This summer I’ve been plowing through young adult graphic novels with a Chinese theme, but most of them are a bit too violent or over the heads of my little kids, age 6 and 8. So today I went to our public library to see if I could find any middle grade graphic novels set in China.
And I did!
Little White Duck: A Childhood in China (Graphic Universe, 2012) is written by Na Liu and illustrated by Andres Vera Martinez. It’s a stirring book about Liu’s childhood outside Wuhan in the 1970s. I read it this afternoon and when my 8 year-old saw it, she read it, too. Later at bedtime I read it to both my 8 and 6 year-olds.
I love this book for many reasons:
1. It takes place in Hubei province, where number one son’s paternal family lives and where I spent many a cold winter two decades ago.
2. It covers some important parts of modern Chinese history: the Great Leap Forward, one child policy, Mao’s death.
3. It shows how many people in China liked Mao and benefitted from the revolution while at the same policies like the Great Leap Forward failed so miserably.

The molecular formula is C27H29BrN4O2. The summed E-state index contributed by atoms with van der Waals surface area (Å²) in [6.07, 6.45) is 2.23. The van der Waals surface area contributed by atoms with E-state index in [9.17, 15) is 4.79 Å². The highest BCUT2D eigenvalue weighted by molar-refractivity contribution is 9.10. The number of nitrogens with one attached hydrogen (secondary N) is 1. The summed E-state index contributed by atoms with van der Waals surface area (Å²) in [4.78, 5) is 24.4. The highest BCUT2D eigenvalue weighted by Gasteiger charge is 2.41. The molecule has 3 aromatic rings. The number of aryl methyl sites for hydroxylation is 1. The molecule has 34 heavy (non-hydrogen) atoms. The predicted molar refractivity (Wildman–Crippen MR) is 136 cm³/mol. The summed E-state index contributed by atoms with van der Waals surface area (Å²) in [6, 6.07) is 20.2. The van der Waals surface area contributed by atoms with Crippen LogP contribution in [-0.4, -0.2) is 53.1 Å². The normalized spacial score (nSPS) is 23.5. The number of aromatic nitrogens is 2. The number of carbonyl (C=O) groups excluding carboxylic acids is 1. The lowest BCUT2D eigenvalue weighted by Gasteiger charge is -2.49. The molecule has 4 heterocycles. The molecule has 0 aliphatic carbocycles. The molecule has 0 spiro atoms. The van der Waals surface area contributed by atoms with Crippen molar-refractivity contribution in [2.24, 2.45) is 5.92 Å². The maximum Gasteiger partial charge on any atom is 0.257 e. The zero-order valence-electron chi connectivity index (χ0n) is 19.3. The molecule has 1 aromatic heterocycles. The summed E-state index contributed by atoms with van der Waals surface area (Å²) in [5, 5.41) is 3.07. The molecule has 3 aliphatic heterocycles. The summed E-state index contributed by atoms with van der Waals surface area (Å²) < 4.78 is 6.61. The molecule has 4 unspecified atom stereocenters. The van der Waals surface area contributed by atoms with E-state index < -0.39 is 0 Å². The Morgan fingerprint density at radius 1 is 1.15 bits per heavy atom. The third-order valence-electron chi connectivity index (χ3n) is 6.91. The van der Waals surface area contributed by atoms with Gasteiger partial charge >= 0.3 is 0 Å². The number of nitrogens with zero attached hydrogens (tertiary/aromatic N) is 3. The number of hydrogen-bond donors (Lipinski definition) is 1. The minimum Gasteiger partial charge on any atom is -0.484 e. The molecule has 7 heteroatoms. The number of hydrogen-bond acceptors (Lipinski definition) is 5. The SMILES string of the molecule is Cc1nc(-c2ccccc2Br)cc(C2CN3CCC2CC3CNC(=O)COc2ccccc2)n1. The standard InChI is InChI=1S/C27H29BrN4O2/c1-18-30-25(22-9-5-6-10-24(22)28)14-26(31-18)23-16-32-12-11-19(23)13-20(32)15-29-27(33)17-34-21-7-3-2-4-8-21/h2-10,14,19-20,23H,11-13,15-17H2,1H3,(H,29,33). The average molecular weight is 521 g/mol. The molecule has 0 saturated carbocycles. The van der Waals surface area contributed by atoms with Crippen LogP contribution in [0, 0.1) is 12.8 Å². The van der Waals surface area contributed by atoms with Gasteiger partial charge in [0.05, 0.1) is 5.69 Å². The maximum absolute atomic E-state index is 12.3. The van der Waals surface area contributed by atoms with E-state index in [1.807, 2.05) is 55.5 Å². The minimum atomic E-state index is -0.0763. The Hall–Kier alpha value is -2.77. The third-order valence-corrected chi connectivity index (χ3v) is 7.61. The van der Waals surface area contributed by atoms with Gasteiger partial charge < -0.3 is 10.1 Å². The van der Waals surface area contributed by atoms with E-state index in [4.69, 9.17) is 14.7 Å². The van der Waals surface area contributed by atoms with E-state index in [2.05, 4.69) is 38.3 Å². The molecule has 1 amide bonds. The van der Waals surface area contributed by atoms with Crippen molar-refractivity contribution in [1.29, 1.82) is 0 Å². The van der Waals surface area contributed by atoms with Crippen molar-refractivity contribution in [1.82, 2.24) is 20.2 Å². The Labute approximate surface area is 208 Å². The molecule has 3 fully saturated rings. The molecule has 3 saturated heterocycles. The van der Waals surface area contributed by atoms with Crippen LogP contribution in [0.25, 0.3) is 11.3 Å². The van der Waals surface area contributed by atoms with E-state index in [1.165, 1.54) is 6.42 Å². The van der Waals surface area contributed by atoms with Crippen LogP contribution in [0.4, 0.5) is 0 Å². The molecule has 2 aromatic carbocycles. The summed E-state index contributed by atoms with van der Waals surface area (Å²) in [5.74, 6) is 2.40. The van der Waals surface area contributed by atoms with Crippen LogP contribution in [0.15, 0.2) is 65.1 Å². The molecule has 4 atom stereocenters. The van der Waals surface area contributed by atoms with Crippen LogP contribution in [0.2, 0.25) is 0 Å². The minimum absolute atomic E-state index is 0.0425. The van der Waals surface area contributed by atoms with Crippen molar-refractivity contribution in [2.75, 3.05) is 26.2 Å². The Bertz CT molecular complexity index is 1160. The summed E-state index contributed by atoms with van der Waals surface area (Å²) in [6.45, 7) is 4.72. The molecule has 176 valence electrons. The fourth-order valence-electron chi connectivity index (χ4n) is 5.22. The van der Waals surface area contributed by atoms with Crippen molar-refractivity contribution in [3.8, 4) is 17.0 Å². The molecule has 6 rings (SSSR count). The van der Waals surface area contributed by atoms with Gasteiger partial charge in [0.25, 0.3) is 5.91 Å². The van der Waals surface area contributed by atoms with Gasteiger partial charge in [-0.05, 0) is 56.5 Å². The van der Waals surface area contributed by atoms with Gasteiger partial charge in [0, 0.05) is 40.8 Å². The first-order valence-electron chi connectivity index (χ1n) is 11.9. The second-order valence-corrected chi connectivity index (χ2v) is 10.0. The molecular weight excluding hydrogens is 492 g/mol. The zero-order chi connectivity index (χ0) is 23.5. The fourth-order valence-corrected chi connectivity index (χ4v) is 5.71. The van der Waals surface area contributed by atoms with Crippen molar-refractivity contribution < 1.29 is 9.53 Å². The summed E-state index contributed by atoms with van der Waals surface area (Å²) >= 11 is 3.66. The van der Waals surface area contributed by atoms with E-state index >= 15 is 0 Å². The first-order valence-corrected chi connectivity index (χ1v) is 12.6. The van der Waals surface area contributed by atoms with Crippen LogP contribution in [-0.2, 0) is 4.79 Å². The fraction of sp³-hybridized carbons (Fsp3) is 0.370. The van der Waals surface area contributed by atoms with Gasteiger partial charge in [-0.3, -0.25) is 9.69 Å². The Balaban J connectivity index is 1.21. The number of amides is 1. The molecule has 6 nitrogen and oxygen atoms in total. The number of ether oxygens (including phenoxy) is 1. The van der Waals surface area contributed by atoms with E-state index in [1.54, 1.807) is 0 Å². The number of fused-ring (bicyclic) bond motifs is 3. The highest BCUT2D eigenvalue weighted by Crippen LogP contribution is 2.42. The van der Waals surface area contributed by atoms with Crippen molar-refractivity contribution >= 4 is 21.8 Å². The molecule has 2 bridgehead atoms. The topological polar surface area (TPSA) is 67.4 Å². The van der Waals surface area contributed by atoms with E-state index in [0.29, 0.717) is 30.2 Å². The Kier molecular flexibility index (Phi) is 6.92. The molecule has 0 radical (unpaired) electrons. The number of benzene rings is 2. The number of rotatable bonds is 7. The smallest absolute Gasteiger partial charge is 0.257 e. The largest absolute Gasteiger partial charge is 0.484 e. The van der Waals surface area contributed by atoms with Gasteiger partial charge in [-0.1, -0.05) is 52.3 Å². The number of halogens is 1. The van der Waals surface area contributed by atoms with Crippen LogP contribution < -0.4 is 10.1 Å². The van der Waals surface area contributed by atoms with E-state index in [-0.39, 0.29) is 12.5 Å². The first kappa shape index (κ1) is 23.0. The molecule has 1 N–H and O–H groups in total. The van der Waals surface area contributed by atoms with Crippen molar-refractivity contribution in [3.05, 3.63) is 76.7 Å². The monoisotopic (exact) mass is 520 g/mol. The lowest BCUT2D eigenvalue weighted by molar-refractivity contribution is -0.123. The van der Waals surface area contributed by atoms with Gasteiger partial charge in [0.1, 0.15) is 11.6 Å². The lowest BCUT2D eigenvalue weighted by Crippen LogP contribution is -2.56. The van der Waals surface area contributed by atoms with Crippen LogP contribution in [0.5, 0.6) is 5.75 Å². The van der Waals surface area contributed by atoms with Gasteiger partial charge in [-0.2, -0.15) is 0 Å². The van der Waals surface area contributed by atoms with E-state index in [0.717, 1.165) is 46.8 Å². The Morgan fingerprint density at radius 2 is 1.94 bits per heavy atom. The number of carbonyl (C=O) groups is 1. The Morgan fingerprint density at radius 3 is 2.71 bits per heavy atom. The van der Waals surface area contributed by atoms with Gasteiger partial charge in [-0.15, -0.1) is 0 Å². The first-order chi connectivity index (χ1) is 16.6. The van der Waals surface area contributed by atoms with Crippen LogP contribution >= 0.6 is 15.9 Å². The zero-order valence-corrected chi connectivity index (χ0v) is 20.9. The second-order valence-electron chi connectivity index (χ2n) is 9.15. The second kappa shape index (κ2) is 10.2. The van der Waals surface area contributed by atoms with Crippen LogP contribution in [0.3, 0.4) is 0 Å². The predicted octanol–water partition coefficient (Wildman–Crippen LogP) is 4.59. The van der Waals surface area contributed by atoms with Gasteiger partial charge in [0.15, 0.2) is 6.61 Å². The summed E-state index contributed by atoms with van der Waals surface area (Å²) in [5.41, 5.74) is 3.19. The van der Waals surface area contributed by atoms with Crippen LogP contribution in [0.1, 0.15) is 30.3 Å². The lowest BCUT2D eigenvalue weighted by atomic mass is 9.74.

4. It discusses the differences between the big cities, small cities, and villages.
5. It celebrates the greatness of Chinese culture in holidays like the Lunar New Year.
Na Liu was born in Hubei in 1973. She and her husband (the illustrator) came up with the concept of the book, as she writes in the final pages, to show Americans what it was like to live in China during the 1970s.
My kids were mesmerized with the whole book, but especially the chapter about the four pests: roaches, rats, mosquitoes and flies (sparrows were out, but Liu wrote about those, too). I’d told them about the Great Leap Forward and Cultural Revolution in the past, so these concepts weren’t new to them. But they would be easy to understand for anyone new to Chinese history.
The book is appropriate for kids in elementary school, even as young as five or six. I felt so fortunate to find this book and know my kids learned a ton from it.